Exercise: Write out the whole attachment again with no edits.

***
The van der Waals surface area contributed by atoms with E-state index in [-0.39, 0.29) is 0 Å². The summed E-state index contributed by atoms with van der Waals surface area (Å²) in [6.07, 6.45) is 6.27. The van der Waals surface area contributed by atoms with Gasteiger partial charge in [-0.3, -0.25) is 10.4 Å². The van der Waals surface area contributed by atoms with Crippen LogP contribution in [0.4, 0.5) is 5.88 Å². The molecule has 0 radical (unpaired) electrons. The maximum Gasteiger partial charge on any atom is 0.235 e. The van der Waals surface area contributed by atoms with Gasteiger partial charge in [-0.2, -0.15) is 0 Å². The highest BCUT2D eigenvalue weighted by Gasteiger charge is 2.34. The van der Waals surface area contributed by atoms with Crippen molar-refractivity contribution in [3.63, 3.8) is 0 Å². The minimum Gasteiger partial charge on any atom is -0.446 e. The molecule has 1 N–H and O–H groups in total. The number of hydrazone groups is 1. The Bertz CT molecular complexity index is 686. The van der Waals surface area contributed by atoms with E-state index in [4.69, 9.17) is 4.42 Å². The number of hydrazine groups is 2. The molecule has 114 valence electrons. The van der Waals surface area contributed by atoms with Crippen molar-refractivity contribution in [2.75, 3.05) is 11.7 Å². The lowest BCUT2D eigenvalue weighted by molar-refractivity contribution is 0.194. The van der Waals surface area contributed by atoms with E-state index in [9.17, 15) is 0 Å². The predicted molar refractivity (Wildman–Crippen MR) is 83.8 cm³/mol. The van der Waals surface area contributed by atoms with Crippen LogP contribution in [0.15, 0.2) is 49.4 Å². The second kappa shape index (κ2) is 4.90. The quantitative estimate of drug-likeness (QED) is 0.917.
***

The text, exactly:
The van der Waals surface area contributed by atoms with E-state index in [-0.39, 0.29) is 0 Å². The summed E-state index contributed by atoms with van der Waals surface area (Å²) in [6.07, 6.45) is 6.27. The van der Waals surface area contributed by atoms with Gasteiger partial charge in [-0.3, -0.25) is 10.4 Å². The van der Waals surface area contributed by atoms with Crippen LogP contribution in [0.4, 0.5) is 5.88 Å². The molecule has 0 radical (unpaired) electrons. The maximum Gasteiger partial charge on any atom is 0.235 e. The van der Waals surface area contributed by atoms with Gasteiger partial charge in [-0.2, -0.15) is 0 Å². The highest BCUT2D eigenvalue weighted by Gasteiger charge is 2.34. The van der Waals surface area contributed by atoms with Crippen molar-refractivity contribution in [3.63, 3.8) is 0 Å². The minimum Gasteiger partial charge on any atom is -0.446 e. The molecule has 1 N–H and O–H groups in total. The number of hydrazone groups is 1. The Bertz CT molecular complexity index is 686. The van der Waals surface area contributed by atoms with E-state index in [4.69, 9.17) is 4.42 Å². The number of hydrazine groups is 2. The molecule has 114 valence electrons. The van der Waals surface area contributed by atoms with Crippen molar-refractivity contribution in [2.75, 3.05) is 11.7 Å². The lowest BCUT2D eigenvalue weighted by molar-refractivity contribution is 0.194. The van der Waals surface area contributed by atoms with E-state index in [9.17, 15) is 0 Å². The predicted molar refractivity (Wildman–Crippen MR) is 83.8 cm³/mol. The van der Waals surface area contributed by atoms with Crippen LogP contribution in [0.15, 0.2) is 49.4 Å². The second kappa shape index (κ2) is 4.90. The quantitative estimate of drug-likeness (QED) is 0.917.